Ed was a clever cipherer, but not an innovator. All techniques embodied in his hybrid cryptograms/ciphers have been around for at least 400 years. Cryptology is an old science.
There are two main types of cryptosystems: transposition and substitution. There are countless variations of each type. In a transposition system, elements of the original data, plaintext, are rearranged to form ciphertext. A transformation used in the US Civil War is the "Rail-fence," in which the original text is rearranged, two lines at a time, such that: the 1st, 3rd . . . elements go into one line; the 2nd, 4th . . . elements go into the following line. An example:

Plaintext--------------------------------------------- Ciphertext
WHEREIS------------------------------------------- WEESHDT
THEDATA-----------------------------------------------HRITEAA


The substitution systems involve substitution of ciphertext for plaintext. The ciphertext can be obtained in many ways. One way involves shifting the alphabet, with "wraparound." An example, where the cipher alphabet equals the plain alphabet shifted six places to the right:

Plain alphabet ....ABCDEFGHIJKLMNOPQRSTUVWXYZ
Cipher alphabet .UVWXYZABCDEFGHIJKLMNOPQRST

Plaintext: WHEREISTHEDATA --Ciphertext: QBYLYCMNBYXUNU

The "ZODIAC killer" of the late 1960s used this type of cipher in some messages he mailed to San Francisco-area newspapers.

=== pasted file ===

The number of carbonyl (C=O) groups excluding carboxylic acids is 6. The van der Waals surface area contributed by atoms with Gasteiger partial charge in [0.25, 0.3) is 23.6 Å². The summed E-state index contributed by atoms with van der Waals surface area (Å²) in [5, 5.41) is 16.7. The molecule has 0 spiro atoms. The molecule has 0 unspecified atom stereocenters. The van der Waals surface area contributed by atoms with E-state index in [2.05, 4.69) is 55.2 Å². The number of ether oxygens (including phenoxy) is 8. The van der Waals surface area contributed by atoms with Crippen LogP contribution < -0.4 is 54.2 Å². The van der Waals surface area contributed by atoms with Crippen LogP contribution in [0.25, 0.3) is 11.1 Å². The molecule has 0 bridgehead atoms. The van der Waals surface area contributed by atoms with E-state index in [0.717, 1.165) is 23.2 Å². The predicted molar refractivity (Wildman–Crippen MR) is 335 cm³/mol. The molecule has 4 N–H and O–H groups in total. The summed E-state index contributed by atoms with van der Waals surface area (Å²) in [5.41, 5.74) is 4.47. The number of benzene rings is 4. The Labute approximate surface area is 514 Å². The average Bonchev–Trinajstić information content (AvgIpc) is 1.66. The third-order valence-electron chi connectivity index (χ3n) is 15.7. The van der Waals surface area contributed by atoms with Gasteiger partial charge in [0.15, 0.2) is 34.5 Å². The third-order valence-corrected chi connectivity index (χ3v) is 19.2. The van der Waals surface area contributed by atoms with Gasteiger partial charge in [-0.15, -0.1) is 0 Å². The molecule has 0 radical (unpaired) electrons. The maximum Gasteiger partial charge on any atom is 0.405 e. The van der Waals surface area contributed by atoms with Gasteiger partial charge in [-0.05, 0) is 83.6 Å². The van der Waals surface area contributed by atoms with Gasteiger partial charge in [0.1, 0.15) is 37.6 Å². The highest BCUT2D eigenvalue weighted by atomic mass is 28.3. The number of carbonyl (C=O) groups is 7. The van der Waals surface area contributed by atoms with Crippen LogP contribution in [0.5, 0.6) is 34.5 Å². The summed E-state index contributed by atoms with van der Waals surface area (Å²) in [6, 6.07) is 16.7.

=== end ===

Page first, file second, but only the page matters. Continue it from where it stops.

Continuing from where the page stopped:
And the 1947 Black Dahlia killer used another type of cipher in cryptograms he sent to LAPD and the LA Examiner. His cerebral ciphers fall under the category of "concealment systems." These systems include the various ways of disguising a secret text or meaning. A message or code might be hidden in the 1st letters of words in an otherwise innocuous text such as: "Give me a square deal." Secret text might be concealed within the last letters of words in cover text, or within the 2nd or 3rd letters, or cryptic text might be indicated by pin pricks above significant letters or by shaded letters: we saw this in Ed's 2nd message. And secret text might be hidden in last letters of lines, or along "routes", through cover text: we saw this in Ed's 2nd message. Grilles have been used in placement of elements of a secret text, after which the rest of the innocent cover/dummy text was filled in: Ed might have utilized a grille . . . And sage Sir Francis Bacon was doing concealment systeming 350 years before Ed Burns. One of the most famous concealment ciphers was invented by Bacon. He devised a 5-place-binary-counter/alphabet table where 00000 corresponds to A, 00001 corresponds to B, 00010 corresponds to C, 00011 corresponds to D, 00100 corresponds to E, and so on . . . And with upper-case letters to represent "0"s, and lower-case letters to represent "1"s, and a conceptual lumping of dummy-message letters into groups of five, Sir Francis was into concealment. An example:

Baconian dummy text .......................... Baconian secret message
EVeryTHiNG HeRe iS fine ...........................................HELP

Crypto-man Ed's Bag of Tricks
Ed used two allusions and one anagram in his cryptograms; and S, D, G, and M could be taken as code or more allusions. These were related to the Degnan key. Where did Ed get the idea about burying the "N-0-W" in the flummoxingly disparate setting? Maybe from magazine puzzles or color-blindness tests most of us scoped when we were in grade school. And where did Ed get the idea for "0s" that are conjoining with "ings"? Maybe from the same puzzle series I saw in LA newspapers in the late 1930s and 1940s. One puzzle had a sketch of a cat and a lemon with a "+" sign between them. The answer: "Sourpuss." Another puzzle showed a sketch of a rolling truck and roadside Burma Shave-type signs.